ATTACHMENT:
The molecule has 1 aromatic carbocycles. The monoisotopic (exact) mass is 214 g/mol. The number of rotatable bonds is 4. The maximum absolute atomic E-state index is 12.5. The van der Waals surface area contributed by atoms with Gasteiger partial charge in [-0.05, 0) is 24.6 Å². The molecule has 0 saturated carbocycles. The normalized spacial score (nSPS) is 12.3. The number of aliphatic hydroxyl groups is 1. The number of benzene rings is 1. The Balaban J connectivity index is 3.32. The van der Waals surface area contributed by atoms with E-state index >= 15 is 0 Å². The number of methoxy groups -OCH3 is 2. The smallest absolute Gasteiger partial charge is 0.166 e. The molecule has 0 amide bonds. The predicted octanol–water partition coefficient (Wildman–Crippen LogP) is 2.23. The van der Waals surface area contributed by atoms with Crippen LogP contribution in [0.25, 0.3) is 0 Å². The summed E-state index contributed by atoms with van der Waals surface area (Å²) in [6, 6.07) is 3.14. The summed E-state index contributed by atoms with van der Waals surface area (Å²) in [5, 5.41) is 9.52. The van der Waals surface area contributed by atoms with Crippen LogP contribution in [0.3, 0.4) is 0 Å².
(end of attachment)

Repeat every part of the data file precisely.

The molecule has 1 aromatic carbocycles. The monoisotopic (exact) mass is 214 g/mol. The number of rotatable bonds is 4. The maximum absolute atomic E-state index is 12.5. The van der Waals surface area contributed by atoms with Gasteiger partial charge in [-0.05, 0) is 24.6 Å². The molecule has 0 saturated carbocycles. The normalized spacial score (nSPS) is 12.3. The number of aliphatic hydroxyl groups is 1. The number of benzene rings is 1. The Balaban J connectivity index is 3.32. The van der Waals surface area contributed by atoms with E-state index >= 15 is 0 Å². The number of methoxy groups -OCH3 is 2. The smallest absolute Gasteiger partial charge is 0.166 e. The molecule has 0 amide bonds. The predicted octanol–water partition coefficient (Wildman–Crippen LogP) is 2.23. The van der Waals surface area contributed by atoms with Crippen LogP contribution in [0.25, 0.3) is 0 Å². The summed E-state index contributed by atoms with van der Waals surface area (Å²) in [6, 6.07) is 3.14. The summed E-state index contributed by atoms with van der Waals surface area (Å²) in [5, 5.41) is 9.52. The van der Waals surface area contributed by atoms with Crippen LogP contribution in [0.3, 0.4) is 0 Å².